NVTI Director Vaune Shelbourn said, "Sandra has been a great addition to NVTI with her strong background and facilitation skills."

Thébaud has learned about Title 38 and other legislation that affect Veterans and also about how programs involved with VETS work together. She said, "That understanding has helped me put DVOP and LVER positions into perspective and I've become more confident and the training has become more rewarding."

Training at NVTI has reminded Thébaud of something she missed. "I really enjoy working with veterans. I didn't realize how much I missed the military environment until I started working as a contractor for NVTI," Thébaud said. "I have a very high opinion of active duty military members and Veterans--reliable, dependable, accountable, honest, etc, etc. As a Veteran, I feel an instant camaraderie with other Veterans." She also said the NVTI staff has been the best group of people she's ever worked with "and I've worked with a lot," she said. "All of the staff (whether Veteran or not) can be held in high esteem. The team works well together and holds true to the mission of serving those who serve our Veterans. I couldn't be more proud to be a part of this team."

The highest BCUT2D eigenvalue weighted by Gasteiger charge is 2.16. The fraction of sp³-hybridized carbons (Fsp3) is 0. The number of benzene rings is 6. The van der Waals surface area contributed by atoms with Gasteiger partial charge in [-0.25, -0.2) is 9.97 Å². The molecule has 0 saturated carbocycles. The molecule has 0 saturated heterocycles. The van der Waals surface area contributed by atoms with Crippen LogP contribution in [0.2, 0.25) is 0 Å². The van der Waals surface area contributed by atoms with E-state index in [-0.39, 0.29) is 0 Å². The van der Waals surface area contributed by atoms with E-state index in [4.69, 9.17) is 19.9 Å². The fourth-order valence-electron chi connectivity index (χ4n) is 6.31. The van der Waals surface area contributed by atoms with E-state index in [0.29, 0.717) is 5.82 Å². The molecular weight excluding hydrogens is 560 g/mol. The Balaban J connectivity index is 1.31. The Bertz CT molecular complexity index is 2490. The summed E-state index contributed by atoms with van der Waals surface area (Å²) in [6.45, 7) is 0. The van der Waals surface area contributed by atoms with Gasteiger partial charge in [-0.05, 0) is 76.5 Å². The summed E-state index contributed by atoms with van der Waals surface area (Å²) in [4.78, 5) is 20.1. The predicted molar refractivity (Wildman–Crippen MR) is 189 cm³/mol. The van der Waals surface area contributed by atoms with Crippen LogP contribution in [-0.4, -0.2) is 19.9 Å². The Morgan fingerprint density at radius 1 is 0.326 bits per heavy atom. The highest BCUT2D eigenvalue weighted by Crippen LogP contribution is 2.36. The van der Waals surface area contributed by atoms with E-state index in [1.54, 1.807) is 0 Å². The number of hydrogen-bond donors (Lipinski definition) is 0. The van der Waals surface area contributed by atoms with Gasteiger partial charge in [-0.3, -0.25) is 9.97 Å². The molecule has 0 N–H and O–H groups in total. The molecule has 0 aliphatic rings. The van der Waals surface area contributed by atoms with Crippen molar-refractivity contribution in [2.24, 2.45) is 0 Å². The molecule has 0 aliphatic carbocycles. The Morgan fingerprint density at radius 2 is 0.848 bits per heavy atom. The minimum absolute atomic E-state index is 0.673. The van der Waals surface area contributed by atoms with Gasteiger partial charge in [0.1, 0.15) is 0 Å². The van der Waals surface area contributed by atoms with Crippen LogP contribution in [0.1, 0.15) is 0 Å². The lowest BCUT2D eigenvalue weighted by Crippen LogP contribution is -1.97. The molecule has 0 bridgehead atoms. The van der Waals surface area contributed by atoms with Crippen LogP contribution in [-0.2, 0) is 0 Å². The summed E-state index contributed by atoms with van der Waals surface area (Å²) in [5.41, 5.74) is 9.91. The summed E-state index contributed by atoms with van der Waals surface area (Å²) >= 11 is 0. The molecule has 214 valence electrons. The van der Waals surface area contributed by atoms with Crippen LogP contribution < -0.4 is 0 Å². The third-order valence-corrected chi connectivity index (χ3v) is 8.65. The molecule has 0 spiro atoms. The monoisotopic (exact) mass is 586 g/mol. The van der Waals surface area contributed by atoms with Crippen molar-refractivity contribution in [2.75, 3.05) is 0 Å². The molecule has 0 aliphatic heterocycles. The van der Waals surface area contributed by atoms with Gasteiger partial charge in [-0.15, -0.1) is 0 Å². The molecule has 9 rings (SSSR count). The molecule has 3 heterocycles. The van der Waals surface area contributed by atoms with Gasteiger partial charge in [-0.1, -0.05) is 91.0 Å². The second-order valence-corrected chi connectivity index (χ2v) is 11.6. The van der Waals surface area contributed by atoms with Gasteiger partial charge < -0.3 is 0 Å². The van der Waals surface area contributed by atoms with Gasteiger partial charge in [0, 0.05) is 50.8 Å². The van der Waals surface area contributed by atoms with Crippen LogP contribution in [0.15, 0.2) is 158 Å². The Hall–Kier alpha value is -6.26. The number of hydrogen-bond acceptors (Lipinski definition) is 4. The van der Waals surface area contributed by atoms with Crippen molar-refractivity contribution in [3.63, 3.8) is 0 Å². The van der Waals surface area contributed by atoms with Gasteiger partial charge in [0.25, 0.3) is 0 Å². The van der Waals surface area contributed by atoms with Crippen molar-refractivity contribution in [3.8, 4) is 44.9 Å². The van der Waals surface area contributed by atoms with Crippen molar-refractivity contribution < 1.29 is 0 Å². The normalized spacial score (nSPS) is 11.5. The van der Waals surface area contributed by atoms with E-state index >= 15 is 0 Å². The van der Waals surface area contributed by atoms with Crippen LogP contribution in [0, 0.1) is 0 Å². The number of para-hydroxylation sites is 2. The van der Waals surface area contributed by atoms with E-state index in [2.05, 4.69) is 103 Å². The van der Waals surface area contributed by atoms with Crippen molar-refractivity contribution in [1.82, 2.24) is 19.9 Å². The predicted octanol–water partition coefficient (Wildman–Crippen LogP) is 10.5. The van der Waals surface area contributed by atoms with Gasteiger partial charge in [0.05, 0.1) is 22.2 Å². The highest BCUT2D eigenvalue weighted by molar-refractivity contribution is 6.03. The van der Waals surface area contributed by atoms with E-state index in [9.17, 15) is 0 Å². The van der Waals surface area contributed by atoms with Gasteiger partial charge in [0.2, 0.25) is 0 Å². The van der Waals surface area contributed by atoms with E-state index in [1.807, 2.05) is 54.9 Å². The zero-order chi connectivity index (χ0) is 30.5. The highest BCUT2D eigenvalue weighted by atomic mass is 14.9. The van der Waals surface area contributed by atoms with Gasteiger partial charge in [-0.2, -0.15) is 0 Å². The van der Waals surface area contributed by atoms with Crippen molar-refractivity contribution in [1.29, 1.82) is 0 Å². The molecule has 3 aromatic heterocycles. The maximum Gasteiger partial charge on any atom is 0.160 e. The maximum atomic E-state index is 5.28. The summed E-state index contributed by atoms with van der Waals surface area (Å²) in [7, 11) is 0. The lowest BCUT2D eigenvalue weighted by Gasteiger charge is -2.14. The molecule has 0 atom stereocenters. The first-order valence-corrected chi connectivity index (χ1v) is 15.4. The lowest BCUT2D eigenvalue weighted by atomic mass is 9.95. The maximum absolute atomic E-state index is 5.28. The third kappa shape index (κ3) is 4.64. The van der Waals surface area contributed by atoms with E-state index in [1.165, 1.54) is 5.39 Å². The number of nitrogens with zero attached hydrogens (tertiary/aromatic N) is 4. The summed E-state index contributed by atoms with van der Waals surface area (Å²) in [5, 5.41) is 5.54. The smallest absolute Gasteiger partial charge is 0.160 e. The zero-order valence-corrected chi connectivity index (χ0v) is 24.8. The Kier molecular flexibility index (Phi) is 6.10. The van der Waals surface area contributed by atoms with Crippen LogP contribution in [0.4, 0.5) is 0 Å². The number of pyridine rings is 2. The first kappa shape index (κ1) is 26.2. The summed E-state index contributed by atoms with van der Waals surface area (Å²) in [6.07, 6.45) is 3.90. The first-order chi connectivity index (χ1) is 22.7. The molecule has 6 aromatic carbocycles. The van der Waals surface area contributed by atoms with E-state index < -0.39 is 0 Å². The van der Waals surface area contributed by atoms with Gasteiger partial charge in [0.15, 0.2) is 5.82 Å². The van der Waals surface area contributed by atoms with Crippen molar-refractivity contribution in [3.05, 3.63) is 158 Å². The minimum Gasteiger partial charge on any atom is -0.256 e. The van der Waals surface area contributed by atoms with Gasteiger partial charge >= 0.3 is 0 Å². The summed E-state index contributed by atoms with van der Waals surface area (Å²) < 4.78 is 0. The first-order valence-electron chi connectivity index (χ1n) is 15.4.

Thébaud feels that her years of military service gives her a slight advantage as a trainer in that she speaks the same "language" as the participants. She said, "Even though I've had a different military experience, having been on active duty creates a shared experience that leads to faster rapport building and credibility."

Five Random Questions:

1. Where were you born? I was born in New York City. Some people think it's a scary place to raise kids but I think it was the best place to grow up. It's one of the most culturally diverse places on earth and you don't need a car! If I could afford it, my kids would be growing up there too.